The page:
What about Weird Fights?  Fan-Man of course comes to mind but in the Larry Merchant dubbed “Theater of the Unexpected” that boxing is, I’m sure you can think of more than just Holyfield-Bowe 2.

There are plenty of them that have popped up, but one immediately leaps to mind. Mohammed Kawoya once landed a knockout punch on John Meekins just as the referee was stopping the fight in Meekins’ favor. The announcers were going nuts at ringside over the seeming injustice but the referee held firm.

There have been so many changes in the technology we use to capture and save great fights.  VHS has gone the way of the Dodo Bird for the most part and the digital video recorder has all but driven the VCR out of existence.  Aside from getting a nice Tivo with a big memory, what would you recommend to a young person who wanted to start amassing a collection of fights? Should they start with a certain favorite fighter and just start recording all his or her fights? What’s the best way to start a fight library?

Well, this is certainly a good era in  which to start because of the perfect signal provided by digital satellite companies like DirecTV and Dish as well as high-definition channels. Plus, DVDs are a real space saver; I don’t know what I would have done if the advent of DVD had occurred five years later.  It’s up to the individual to shape his or her own collection. In this age when the top fighters square off twice a year I don’t think that waiting for one favorite to fight is going to work very well.

Personally I would just start blanket recording from the very start because that’s the only way to get the totals up quickly. The way I built my collection was to find a couple of fellow hobbyists who had approximately the same number of fights I did but had different fights and trade amongst each other. We built up our respective collections exponentially and before long the numbers became utterly outrageous — in a good way. Maybe collectors can trade videos for books, magazines, autographed photos, comic books or anything of value.

As a veritable fixture in Canastota, what are your thoughts on this year’s amazing Class of Inductees?  Quite a crew of concussion creators, yes? How much do you feel Mike Tyson changed boxing, for better or worse? Tszyu?  Chavez?

My thoughts on the inductees: I knew Tyson, Chavez and Tszyu would be the Modern lineup a couple of years before the fact because I like projecting ahead. For example, I think next year’s class may well include Thomas Hearns, Virgil Hill and Dariusz Michalczewski with Naseem Hamed a possible wild card. Arturo Gatti may well head the Class of 2013 (though I wouldn’t vote for him) while the Class of 2014 may be Oscar de la Hoya, Felix Trinidad and Joe Calzaghe. If these all come true, remember where you heard it first!

This year’s class is one of the strongest three-man lineups in recent years, along with Roberto Duran, Pernell Whitaker and Ricardo Lopez in 2007.  Yes, you can pick away at the second half of Tyson’s career but the greatness of his opening act overshadowed what happened afterward.  Tyson’s incredible hand speed, head movement and combination punching would have given any heavyweight in history trouble — even the “Greatest” of them all, and you know what I’m talking about.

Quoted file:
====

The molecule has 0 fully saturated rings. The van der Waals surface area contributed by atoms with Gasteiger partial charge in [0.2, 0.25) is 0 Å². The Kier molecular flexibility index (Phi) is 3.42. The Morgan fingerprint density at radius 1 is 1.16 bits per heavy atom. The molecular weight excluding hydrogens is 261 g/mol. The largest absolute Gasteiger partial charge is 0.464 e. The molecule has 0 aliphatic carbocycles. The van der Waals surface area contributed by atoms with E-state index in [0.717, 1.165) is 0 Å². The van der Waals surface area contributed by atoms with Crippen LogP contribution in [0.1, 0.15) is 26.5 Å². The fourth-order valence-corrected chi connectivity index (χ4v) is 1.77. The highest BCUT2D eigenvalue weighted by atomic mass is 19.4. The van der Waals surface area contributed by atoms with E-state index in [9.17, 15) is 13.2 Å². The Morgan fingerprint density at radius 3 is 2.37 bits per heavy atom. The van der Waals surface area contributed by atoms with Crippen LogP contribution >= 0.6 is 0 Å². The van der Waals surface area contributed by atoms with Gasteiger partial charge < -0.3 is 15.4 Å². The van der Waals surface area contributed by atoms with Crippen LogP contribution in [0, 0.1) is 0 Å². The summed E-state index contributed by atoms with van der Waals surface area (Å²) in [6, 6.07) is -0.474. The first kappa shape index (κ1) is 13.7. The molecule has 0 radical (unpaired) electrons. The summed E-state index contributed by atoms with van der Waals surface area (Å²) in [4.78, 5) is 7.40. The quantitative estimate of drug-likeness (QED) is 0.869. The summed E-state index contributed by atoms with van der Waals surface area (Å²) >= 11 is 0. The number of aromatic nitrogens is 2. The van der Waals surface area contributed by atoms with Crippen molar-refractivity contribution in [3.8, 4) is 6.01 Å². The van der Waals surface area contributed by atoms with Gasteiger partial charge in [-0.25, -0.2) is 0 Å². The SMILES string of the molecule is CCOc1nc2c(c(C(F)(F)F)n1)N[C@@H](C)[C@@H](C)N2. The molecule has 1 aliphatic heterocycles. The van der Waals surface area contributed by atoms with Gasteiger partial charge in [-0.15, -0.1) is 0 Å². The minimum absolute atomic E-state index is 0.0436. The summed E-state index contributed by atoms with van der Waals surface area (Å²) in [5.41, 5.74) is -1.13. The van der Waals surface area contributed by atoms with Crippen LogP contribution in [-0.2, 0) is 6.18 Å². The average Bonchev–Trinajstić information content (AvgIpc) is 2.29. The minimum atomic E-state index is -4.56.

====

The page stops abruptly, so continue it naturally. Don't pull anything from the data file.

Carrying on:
As for Chavez, I did a top 10 pound-for-pound list a few years ago and following the research I had him fifth behind Willie Pep, Henry Armstrong, Sugar Ray Robinson and Roberto Duran. His 32 title fight wins are a record and he is one of a few fighters who can credibly be rated number one in two weight classes (junior lightweight and junior welterweight). His 16 defenses at 140 are a record, and it could be argued that Chavez was slightly past his prime at the time he beat Roger Mayweather for the WBC belt.

Tszyu has been a personal favorite of my adult years, along with another Russian in Yuri Arbachakov (who I think should get his chance before the voters along with Lupe Pintor, Gilberto Roman, Sot Chitalada, Jiro Watanabe, Nigel Benn, Chris Eubank and the late great Genaro Hernandez). Tszyu’s power punching, hand speed and superb mental game made me a big fan and I did not hesitate before placing a check by his name. As impressed as I am with him as a fighter, I’m even more impressed with him as a person. He’s charming, polite yet commanding. I’ll never forget when he asked Jim Grey “please do not be rude to me” during a post-fight interview. He didn’t have to raise his voice, yet it had the desired effect.

How do you feel about Sylvester Stallone’s inclusion in this year’s class?

I thought it was an inspired choice by the voters and had I voted in that category I would have said yes. No, he wasn’t a fighter but he told Rocky Balboa’s story so well. It touched a nerve in the American psyche because we all can relate to an underdog finding that extra something in himself that allows him to push himself farther and higher than even he could have imagined. It inspired an entire generation of kids to give boxing a try, most notably Vinny Pazienza. Stallone also dabbled in promoting (Tiger Eye Boxing) and managing, so his love of the sport was more than just cinematic. Anything that helps the boxing game must be recognized and honored, so I was happy to see Stallone receive this accolade.

Tales from the Vault is available through Barnes & Noble and that site named after one of the planet’s dwindling rain forests.

Send comments or questions to Alex Pierpaoli at: